Maybe the hurricane will shake Bush's convictions. But if he has a conscience, it's still not particularly explicit. Maybe it will change attitudes to the poor - but I doubt it. Maybe it will change attitudes to the environment and indeed America's role on this planet. But again I doubt it.

More Americans will die in iraq and Afghanistan today - with billions of $ of funding behind them. Many more will die in Louisiana, in Alambama and in Mississippi today because the funding they needed and they still need wasn't in the right place at the right time. So stop with the blame and concentrate on your own people George.

Friday, September 02, 2005

Tell me what I want to hear

The CIB Freelance Forum nearly got into an interesting debate this week - unfortunately it fizzled after just half a dozen posts.

A member had been asked to put together a newsletter survey questionnaire and was wondering if there was a standard document for this kind of exercise. She was swiftly flamed from several quarters - the flamers, me included, questioning the value of this kind of survey.

Two or three times a year I'm asked to audit internal media and the conversation often goes something like this:

Client: We'd like to survey readers of our publication.

Me: Why?

C: We want to know what they think of it.

M: Does it matter?

C: Err, yes. We spend £100,000 each year with an agency and have a dedicated member of staff working full time on the publication. So we want to be sure that our readers like it. And if they don't like it, we need to take their criticism into account and act on it.

M: So what do you want to ask them?

C: Oh the usual. We want to know if they read it; how long they spend reading it; what they particularly look for; their views on the design and the readability of the content.

M: These are people who have no choice in whether they receive the publication or not. It's like pay and benefits: part of the package. If they all come back and say they hate the publication and never read it, what would you do?

C: We'd have to obviously make changes; look for another supplier and perhaps even change our approach to having a magazine.

M: But do you really expect your readers to say such things?

C: No, they're normally quite happy with what they get - we get high ratings which really helps when it comes to entering awards and so forth.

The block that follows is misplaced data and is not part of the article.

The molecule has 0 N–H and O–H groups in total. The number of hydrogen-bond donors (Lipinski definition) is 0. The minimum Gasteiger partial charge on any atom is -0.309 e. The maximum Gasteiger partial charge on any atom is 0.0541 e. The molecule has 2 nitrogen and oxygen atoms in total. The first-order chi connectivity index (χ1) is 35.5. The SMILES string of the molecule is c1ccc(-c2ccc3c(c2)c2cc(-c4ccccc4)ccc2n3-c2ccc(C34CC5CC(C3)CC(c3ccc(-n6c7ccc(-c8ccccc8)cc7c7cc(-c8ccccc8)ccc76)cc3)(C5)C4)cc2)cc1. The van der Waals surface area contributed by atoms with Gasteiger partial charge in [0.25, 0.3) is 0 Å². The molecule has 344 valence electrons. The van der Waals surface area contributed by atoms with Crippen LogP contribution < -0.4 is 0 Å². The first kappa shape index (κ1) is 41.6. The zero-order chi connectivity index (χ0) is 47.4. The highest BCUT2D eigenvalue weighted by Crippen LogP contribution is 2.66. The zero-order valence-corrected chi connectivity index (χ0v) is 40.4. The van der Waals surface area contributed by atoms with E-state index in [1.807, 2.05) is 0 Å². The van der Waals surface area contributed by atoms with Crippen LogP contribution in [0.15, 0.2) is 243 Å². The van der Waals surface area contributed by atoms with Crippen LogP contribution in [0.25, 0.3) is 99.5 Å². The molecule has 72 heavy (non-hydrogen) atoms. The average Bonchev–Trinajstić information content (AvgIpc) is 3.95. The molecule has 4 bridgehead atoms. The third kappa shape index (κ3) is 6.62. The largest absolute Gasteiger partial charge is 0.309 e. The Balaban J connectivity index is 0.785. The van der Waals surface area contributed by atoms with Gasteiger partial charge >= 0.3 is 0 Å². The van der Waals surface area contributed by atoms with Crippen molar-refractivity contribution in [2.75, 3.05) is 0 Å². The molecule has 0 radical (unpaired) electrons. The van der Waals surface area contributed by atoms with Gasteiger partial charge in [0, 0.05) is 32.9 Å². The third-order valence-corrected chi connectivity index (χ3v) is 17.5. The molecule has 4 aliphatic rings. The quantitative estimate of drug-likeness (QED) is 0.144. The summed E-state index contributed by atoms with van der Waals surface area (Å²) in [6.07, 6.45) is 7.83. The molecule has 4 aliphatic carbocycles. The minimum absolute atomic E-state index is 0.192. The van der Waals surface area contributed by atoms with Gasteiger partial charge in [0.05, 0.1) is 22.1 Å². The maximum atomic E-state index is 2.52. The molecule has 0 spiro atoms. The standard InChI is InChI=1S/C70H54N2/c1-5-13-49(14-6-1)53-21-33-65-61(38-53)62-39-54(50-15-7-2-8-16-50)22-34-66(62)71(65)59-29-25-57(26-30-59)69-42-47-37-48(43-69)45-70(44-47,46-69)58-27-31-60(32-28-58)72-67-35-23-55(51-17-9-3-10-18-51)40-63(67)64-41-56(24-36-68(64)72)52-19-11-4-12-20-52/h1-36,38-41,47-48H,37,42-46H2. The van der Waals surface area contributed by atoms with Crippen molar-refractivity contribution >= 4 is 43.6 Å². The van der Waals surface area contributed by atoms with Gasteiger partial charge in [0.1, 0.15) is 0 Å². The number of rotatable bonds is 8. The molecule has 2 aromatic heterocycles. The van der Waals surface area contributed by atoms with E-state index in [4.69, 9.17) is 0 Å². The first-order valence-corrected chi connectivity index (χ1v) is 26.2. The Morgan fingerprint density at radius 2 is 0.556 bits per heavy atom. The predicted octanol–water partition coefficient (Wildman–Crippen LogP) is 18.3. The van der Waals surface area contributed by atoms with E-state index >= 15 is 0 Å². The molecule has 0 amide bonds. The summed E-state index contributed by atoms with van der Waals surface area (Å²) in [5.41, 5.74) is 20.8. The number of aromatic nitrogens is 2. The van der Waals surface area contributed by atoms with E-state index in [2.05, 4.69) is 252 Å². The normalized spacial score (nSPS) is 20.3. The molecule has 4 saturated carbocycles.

M: So actually, the survey is more about justifying a full-time role and a spend of £100K.

C: Oh, I wouldn't say that. We're a well respected team and confident that our comms strategy is delivering real results to the business.

M: So you don't really need a publication survey then?

C: I suppose not. Thanks, bye.

Most probably then go off and find another agency who'll do what they want. But a few call back and we get into a much more interesting and mutually beneficial conversation. That's around how best they can use the communication tools at their disposal to improve employee engagement.

Instead of worrying about design or typeface or how well-written the pieces are, the conversation moves to what information needs to be shared in an organisation to motivate the best people to stay longest. That's what employee engagement is all about: keeping the people you need for as long as you can.

If I'm an employee, I'll stay if there's a reason for me to get up and come to work. If I have the tools I need to do my job; I understandnd what's expected from me, see how that fits into the overall direction of my business - and if I feel my contribution is valued, I'll not only stay, but will probably become an ambassador for my business. But if any of those factors fail, I'll start looking elsewhere - or at least gripe about my employer when I'm down the pub on a Friday night.

And clearly, effective communication across an organisation can have a huge influence on my engagement. But it's affected by much more than the company happy sheet. My communication with my boss; the believability of senior leadership and the information I have at hand are probably all far more important to me than the set-piece tools constructed at the centre.